The whole point of the convergence criteria as a condition of entry was that all the economies that qualified would have 'converged' and would then grow and shrink together on the same economic cycle. Interest rate decisions would be 'OK' for all countries. But just because a set of statistics match on a particular day does not mean that economies are moving in the same direction. One could be rising and the other falling, but they happen to meet in the middle - ships passing in the night!
This is the biggest disadvantage of joining the euro. The more credible the MPC become in terms of running UK monetary policy, the more risky it looks to let the ECB take over.
Lack of fiscal transfers
The USA is, in a sense, a single currency area. The economy of California is totally different from that of the state of Mississippi, and yet they survive with a single currency. One of the reasons is that they have a federal (national) government that can set federal taxes to raise revenue and help states (or economies) that are suffering.
Although the EU does have a budget, it is made up of contributions from the member states. There are no EU taxes. The budget is a tiny percentage of EU GDP. If an economy in Euro-land is suffering, it can no longer devalue its currency against other Euro-land economies, and it will receive no help in terms of money from the centre. It will just have to work its own problems out, probably through a period of unemployment.
To make matters worse, the stability pact that the member countries have signed up to means that their annual budget deficits cannot exceed 3% of GDP (the same as the Maastricht criterion for government debt). Countries in trouble will not even be able to borrow money to help themselves in times of trouble.
Variable rate debt in the UK
This is a disadvantage specific to the UK. In the UK, not only do a high percentage of the population own a home rather than rent, but also many more of the mortgage holders have variable rate debt than in EU countries. If the UK was part of the euro, any change in the interest rate set by the ECB, whether sensible or not, would have a much bigger impact in the UK.
A rise in the interest rate would cause the mortgage payments of all those who have a variable rate mortgage to rise. They would have less disposable income, so consumption would fall. There would be an equally big swing the other way if interest rates rose. This is why many economists argue that UK interest rates should be set separately from Euro-land interest rates. The subsequent effects are too different for the same interest rate to work for the UK and the rest of Euro-land.
Labour market flexibility
Most economists agree that the UK has a more flexible labour market than Euro-land. We are finally reaping the benefits of all the reforms of the 80s (see the topic called 'Labour markets' for details). The UK labour market is still not very mobile, though. The Euro-land labour market is neither flexible nor mobile.
Looking back at the American economy again, its labour market is fairly flexible and very mobile. If an American loses his job in one state, he can move and find a job in a more prosperous state. Crucially, the language and the culture are the same. This will never be the case in Euro-land.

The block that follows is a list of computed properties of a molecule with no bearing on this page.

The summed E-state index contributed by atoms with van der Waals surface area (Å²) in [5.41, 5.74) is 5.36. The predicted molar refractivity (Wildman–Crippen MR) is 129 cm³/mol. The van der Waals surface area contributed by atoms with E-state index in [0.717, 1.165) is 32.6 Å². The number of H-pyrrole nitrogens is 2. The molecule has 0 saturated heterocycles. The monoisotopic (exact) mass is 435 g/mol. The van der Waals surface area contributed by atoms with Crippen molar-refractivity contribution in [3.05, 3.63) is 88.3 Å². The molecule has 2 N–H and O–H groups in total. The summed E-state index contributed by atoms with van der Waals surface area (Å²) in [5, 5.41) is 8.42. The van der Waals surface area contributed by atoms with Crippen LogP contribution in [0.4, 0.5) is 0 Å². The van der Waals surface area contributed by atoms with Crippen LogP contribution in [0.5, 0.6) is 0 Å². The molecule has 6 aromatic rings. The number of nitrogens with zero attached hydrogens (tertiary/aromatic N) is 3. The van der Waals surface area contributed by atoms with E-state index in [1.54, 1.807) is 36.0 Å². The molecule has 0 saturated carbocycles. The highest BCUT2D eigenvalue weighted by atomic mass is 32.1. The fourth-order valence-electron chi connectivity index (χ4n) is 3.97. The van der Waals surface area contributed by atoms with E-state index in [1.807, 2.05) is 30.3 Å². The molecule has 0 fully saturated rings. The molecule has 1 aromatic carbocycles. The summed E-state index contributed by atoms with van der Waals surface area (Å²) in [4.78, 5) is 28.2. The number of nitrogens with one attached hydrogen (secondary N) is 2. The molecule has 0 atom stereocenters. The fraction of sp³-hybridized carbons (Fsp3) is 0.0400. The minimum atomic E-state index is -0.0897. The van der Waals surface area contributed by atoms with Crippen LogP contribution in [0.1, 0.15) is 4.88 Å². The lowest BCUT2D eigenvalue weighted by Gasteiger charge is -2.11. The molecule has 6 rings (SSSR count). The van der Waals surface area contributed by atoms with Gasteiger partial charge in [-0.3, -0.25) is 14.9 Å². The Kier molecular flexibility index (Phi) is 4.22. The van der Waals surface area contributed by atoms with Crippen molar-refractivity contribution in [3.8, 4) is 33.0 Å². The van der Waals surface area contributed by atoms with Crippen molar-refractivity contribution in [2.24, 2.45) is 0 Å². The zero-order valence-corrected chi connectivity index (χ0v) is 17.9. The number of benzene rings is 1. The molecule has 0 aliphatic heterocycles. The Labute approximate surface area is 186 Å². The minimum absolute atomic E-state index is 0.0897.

Without flexibility (in terms of wages as well as the conditions of employment) and mobility (geographical and occupational), it is difficult for countries within Euro-land to sort out large unemployment problems. They can't change their interest rate on their own, they can't ask for money from the EU, they can't borrow excessively themselves to fund the problem and now their unemployed workers are not very mobile or flexible when it comes to finding another job.
The UK is better in terms of flexibility, but does it want to join the single currency when the other members do not seem to being doing much about their inflexibility (to the detriment of the whole project)?
The decision is a difficult one. The advantages are more clear-cut and definite. The disadvantages look horrible, but are less certain. Certainly the degree of unpleasantness is difficult to predict. If the project works over the medium to long term, the UK would definitely want to be part of it. The UK would be economically better off. Essentially, the key question is, would the benefits of price transparency and stability be outweighed by the loss due to the handing over of monetary policy to the ECB?
Some politicians do not want to join however good the economics looks. Many feel it is a political, rather than an economic, project. The goal of the devisors of the single currency was a single government. In other words, a federal United States of Europe (like the USA). Decisions made and taxes set centrally in Brussels on top of the interest rate decisions that are already made centrally (i.e. by the ECB). If the UK government loses the power to set its own taxes then what is it? A regional devolved government subservient to an all-powerful Brussels, just like local government has little power in the UK at the moment? Of course, the project will not necessarily go that far, but the euro-sceptics can paint a fairly apocalyptic picture, as you can see.
There is one very good analogy. Imagine that you are about to take a flight that will take you to the Caribbean and a well-earned, enjoyable holiday (that's the good part - joining a successful single currency). You are told before the flight that there is something slightly wrong with one of the engines, but the chances of anything going wrong are very small indeed (the chances of the euro project going completely wrong are also very small).
Would you get on the plane?